Infrared Excesses from accretion

streams in circumbinary discs




We used Smoothed Particle Hydrodynamics to study the formation and evolution of mass streams that transfer material from a circumbinary disk to the stars of a close binary. These streams form when the disk is hot enough and/or viscous enough (thickness-to-radius ratio c>=0.05, for viscosity parameter alpha>0.01).

We modeled binaries with different mass ratios and eccentricities and calculated the spectral energy distribution of the binary-disk system, for an optically thick disk. We focused on the variation of the excess in the N band (effective wavelength ~11 microns). The result of the mass streams is a considerable infrared excess that varies over the binary period.This variability is observable and can be used as a diagnostic element in the study of very close binary systems, because its  presence  is a sign of stream accretion.There is a periodicity in this  variation, with a period equal to the binary period. The general pattern the excess follows is that it is larger at the periastron of the orbit.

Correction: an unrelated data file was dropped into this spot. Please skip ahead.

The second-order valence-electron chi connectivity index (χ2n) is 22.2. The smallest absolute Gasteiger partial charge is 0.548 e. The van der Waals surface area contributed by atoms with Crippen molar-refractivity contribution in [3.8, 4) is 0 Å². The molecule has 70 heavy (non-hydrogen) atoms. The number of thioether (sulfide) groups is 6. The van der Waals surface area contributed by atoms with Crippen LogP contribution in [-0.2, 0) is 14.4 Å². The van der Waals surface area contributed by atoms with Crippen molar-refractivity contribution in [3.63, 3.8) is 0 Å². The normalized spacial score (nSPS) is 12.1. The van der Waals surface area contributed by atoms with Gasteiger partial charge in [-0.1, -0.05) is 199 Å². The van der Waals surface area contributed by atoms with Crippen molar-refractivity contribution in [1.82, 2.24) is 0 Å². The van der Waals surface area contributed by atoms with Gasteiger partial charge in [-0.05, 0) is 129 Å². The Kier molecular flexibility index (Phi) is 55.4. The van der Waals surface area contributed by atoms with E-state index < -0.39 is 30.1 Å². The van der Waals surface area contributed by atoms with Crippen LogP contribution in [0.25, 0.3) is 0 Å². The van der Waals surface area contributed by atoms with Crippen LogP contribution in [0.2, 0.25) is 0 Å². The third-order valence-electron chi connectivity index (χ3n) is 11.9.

We also examined the role of the temperature profile in the formation of the streams. We found that for a  hotter disk temperature profile (T~1/R^{1/2}) streams form even for moderate values of thickkness-to-radius ratio (c~0.03). Thus, systems like DQ Tau  (c ~0.03-0.045) may have such streams, something that previously was questioned.